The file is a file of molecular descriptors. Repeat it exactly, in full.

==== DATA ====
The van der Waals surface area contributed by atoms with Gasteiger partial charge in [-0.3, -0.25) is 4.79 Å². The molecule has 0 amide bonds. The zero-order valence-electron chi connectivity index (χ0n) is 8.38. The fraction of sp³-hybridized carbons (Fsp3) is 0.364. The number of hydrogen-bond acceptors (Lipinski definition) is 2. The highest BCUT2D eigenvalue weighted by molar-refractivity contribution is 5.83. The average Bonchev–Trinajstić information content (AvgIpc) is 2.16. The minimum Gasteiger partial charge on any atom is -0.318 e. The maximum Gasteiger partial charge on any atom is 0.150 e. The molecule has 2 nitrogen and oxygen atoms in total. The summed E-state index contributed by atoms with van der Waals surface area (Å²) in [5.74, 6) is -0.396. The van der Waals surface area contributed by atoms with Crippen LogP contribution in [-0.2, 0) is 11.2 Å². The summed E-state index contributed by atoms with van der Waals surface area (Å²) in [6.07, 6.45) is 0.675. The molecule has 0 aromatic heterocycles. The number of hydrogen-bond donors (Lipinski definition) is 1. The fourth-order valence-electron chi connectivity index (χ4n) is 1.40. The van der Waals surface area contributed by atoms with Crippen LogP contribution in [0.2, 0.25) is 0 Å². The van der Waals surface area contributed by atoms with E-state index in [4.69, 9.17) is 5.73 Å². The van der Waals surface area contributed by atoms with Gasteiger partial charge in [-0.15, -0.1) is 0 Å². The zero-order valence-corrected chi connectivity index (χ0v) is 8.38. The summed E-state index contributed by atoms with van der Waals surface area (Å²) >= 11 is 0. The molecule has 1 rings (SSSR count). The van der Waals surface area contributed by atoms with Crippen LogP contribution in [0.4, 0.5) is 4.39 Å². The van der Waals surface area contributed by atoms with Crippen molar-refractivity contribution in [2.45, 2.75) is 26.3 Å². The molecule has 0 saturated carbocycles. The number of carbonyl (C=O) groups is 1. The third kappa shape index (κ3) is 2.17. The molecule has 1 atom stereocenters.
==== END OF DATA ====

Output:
The van der Waals surface area contributed by atoms with Gasteiger partial charge in [-0.3, -0.25) is 4.79 Å². The molecule has 0 amide bonds. The zero-order valence-electron chi connectivity index (χ0n) is 8.38. The fraction of sp³-hybridized carbons (Fsp3) is 0.364. The number of hydrogen-bond acceptors (Lipinski definition) is 2. The highest BCUT2D eigenvalue weighted by molar-refractivity contribution is 5.83. The average Bonchev–Trinajstić information content (AvgIpc) is 2.16. The minimum Gasteiger partial charge on any atom is -0.318 e. The maximum Gasteiger partial charge on any atom is 0.150 e. The molecule has 2 nitrogen and oxygen atoms in total. The summed E-state index contributed by atoms with van der Waals surface area (Å²) in [5.74, 6) is -0.396. The van der Waals surface area contributed by atoms with Crippen LogP contribution in [-0.2, 0) is 11.2 Å². The summed E-state index contributed by atoms with van der Waals surface area (Å²) in [6.07, 6.45) is 0.675. The molecule has 0 aromatic heterocycles. The number of hydrogen-bond donors (Lipinski definition) is 1. The fourth-order valence-electron chi connectivity index (χ4n) is 1.40. The van der Waals surface area contributed by atoms with Crippen LogP contribution in [0.2, 0.25) is 0 Å². The van der Waals surface area contributed by atoms with E-state index in [4.69, 9.17) is 5.73 Å². The van der Waals surface area contributed by atoms with Gasteiger partial charge in [-0.15, -0.1) is 0 Å². The zero-order valence-corrected chi connectivity index (χ0v) is 8.38. The summed E-state index contributed by atoms with van der Waals surface area (Å²) >= 11 is 0. The molecule has 1 rings (SSSR count). The van der Waals surface area contributed by atoms with Crippen LogP contribution in [0.4, 0.5) is 4.39 Å². The van der Waals surface area contributed by atoms with Crippen molar-refractivity contribution in [2.45, 2.75) is 26.3 Å². The molecule has 0 saturated carbocycles. The number of carbonyl (C=O) groups is 1. The third kappa shape index (κ3) is 2.17. The molecule has 1 atom stereocenters.